Adopted. Raised as white. No identity.

Anonymous Kennewick, WA Being Latina, with a white name, but in knowledge of my Latino surname. I try to be supportive of my friends with their biracial and transracial adoptions, but it is so hard. I have suffered and struggled so much with my identity. People have such good intentions, but the children suffer. Then, […]

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No one else chooses my identity.

Natalie, Seattle, WA. My grandmother never got to pass for white. She was sent to indian boarding school. 50 years later, I grew up in white suburbia, where no one assumed I was Native or even mixed-race. I self-identify as Native, I speak Chahta, I participate as a tribal citizen, I carry on the family […]

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Running for the freedom in myself.

Bob Preston, Seattle, WA. On Location: Seattle Community Colleges I thought of this while being told about this project, immediately, and since it has helped me through my transition back to my regular life from military life.

White people, it’s not about you.

Jaqui, Bremerton, WA. So often, when having a conversation about race white a white person they are unable to step outside themselves. They are either A) focused on how they personally never owned slaves/lynched someone etc or B) more worried about their own hurt feelings, because somehow pointing out that the system of oppression that […]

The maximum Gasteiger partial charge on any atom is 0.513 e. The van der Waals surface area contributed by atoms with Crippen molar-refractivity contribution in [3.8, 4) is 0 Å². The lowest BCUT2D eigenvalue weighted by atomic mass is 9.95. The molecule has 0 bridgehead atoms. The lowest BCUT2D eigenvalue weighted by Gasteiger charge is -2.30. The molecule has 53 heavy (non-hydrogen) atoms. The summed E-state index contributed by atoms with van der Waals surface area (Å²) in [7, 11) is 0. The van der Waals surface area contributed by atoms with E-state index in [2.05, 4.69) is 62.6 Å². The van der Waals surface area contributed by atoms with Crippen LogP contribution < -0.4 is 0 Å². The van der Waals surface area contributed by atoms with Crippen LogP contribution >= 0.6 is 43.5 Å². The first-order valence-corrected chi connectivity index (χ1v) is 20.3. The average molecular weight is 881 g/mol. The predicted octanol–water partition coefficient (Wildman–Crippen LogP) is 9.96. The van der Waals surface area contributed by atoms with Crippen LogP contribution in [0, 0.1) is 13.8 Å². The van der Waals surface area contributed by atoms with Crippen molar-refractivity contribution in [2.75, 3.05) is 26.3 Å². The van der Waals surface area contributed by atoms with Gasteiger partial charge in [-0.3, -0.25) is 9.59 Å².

Lily White, but not an Intolerant

Leslie Troyer, Sammamish, WA. I was raised in a very WASP’ish environment. There was very little opportunity to interact with people of color or alternative life styles. When opportunity did present I focused on the situation, not what the person looked like. In High School, I worked for a woman while working on a charter […]

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Parents gave me Confederate flag: protection

Steve Morris, Seattle, WA. In the mid-1950s my father made a business trip from our home in Connecticut to Florida and back. He decided to make the trip by car, and to take my mother, my brother, and me along with him for a family travel experience. In the Deep South I witnessed undisguised segregation […]

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I am black and a target

Chris Porter, Seattle, WA. It is hard for me to think about living in a country where my life seems to have little value. It is hard to think about living in a country that is the envy of so many around the world and yet I am not part of that envy. It is […]